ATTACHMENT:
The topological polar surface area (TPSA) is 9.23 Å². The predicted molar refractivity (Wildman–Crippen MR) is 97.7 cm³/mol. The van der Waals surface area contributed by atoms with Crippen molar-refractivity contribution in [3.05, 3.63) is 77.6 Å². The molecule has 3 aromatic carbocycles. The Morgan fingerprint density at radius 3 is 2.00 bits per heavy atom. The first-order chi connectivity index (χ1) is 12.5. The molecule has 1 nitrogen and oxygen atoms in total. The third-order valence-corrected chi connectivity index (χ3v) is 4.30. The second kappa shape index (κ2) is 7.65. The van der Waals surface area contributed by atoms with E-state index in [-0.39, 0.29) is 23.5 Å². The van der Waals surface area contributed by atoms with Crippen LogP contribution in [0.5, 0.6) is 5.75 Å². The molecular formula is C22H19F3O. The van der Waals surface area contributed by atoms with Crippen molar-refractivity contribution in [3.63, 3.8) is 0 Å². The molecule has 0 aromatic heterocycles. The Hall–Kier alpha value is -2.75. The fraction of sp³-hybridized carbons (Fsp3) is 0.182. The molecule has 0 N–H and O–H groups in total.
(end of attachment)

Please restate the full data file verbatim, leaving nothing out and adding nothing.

The topological polar surface area (TPSA) is 9.23 Å². The predicted molar refractivity (Wildman–Crippen MR) is 97.7 cm³/mol. The van der Waals surface area contributed by atoms with Crippen molar-refractivity contribution in [3.05, 3.63) is 77.6 Å². The molecule has 3 aromatic carbocycles. The Morgan fingerprint density at radius 3 is 2.00 bits per heavy atom. The first-order chi connectivity index (χ1) is 12.5. The molecule has 1 nitrogen and oxygen atoms in total. The third-order valence-corrected chi connectivity index (χ3v) is 4.30. The second kappa shape index (κ2) is 7.65. The van der Waals surface area contributed by atoms with E-state index in [-0.39, 0.29) is 23.5 Å². The van der Waals surface area contributed by atoms with Crippen LogP contribution in [0.5, 0.6) is 5.75 Å². The molecular formula is C22H19F3O. The van der Waals surface area contributed by atoms with Crippen molar-refractivity contribution in [3.63, 3.8) is 0 Å². The molecule has 0 aromatic heterocycles. The Hall–Kier alpha value is -2.75. The fraction of sp³-hybridized carbons (Fsp3) is 0.182. The molecule has 0 N–H and O–H groups in total.